Assisted-living centers have become an appealing retirement option for hundreds of thousands of boomers who can no longer live independently, promising a cheerful alternative to the institutional feel of a nursing home.
But their cost is so crushingly high that most Americans can’t afford them.
These highly profitable facilities often charge $5,000 a month or more and then layer on extra fees at every step. Residents’ bills and price lists from a dozen facilities offer a glimpse of the charges: $12 for a blood pressure check; $50 per injection (more for insulin); $93 a month to order medications from a pharmacy not used by the facility; $315 a month for daily help with an inhaler.
The facilities charge extra to help residents get to the shower, bathroom or dining room; to deliver meals to their rooms; to have staff check-ins for daily “reassurance” or simply to remind residents when it’s time to eat or take their medication. Some even charge for routine billing to a resident’s insurance for care.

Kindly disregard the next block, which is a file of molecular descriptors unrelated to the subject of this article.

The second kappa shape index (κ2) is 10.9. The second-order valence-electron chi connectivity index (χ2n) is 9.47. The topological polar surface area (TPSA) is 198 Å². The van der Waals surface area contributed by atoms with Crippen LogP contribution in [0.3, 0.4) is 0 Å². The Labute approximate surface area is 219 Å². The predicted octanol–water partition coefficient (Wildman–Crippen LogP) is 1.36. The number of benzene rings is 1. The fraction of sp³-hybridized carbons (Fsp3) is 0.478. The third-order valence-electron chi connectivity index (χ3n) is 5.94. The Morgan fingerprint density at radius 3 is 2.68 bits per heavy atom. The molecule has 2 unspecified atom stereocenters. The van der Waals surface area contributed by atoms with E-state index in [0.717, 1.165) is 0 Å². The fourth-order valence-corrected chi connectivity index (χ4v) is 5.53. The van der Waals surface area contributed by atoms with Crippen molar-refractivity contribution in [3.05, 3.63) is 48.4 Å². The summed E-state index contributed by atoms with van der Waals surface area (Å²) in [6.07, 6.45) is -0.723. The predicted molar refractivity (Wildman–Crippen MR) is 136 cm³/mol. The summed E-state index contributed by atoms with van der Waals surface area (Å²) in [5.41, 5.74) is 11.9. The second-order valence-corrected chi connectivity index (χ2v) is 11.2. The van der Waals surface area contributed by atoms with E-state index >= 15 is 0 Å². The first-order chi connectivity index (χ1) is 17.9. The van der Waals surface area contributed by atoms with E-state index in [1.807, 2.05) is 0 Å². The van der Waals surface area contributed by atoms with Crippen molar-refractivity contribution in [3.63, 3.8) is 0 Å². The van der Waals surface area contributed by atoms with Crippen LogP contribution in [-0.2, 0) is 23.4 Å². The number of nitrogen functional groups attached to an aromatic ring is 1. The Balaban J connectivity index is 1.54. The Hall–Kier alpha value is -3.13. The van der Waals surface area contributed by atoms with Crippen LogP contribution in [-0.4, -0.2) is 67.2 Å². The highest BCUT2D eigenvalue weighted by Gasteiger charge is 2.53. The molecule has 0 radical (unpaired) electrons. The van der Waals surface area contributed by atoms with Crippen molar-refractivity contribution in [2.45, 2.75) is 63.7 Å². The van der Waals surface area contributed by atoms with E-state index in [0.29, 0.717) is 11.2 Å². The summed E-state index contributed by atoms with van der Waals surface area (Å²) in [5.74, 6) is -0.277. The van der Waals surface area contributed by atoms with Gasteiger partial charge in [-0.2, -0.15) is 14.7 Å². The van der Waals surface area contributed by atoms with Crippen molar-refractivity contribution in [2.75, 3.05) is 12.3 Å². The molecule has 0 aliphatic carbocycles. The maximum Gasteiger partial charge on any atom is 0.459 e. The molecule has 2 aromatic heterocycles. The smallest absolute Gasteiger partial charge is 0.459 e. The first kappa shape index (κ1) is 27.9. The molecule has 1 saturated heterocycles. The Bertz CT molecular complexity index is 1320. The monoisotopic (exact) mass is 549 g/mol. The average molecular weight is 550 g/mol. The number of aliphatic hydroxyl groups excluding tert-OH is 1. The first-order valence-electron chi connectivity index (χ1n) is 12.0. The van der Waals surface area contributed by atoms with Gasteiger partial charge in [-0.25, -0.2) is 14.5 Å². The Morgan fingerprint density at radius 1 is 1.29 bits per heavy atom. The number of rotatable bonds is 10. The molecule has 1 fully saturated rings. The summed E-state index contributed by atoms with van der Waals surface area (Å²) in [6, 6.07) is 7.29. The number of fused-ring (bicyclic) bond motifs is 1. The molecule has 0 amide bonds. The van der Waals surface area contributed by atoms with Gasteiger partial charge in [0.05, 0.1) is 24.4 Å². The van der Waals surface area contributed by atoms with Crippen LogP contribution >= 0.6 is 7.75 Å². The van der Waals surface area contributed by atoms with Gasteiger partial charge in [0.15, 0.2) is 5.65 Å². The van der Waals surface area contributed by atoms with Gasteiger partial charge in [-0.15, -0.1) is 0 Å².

“They say, ‘Your mother forgot one time to take her medications and so now you’ve got to add this on and we’re billing you for it,’” said Lori Smetanka, executive director of the National Consumer Voice for Quality Long-Term Care, a nonprofit.
We are confirming your access to this article, this will take just a moment. However, if you are using Reader mode please log in, subscribe, or exit Reader mode since we are unable to verify access in that state.
Confirming article access.
If you are a subscriber, please log in.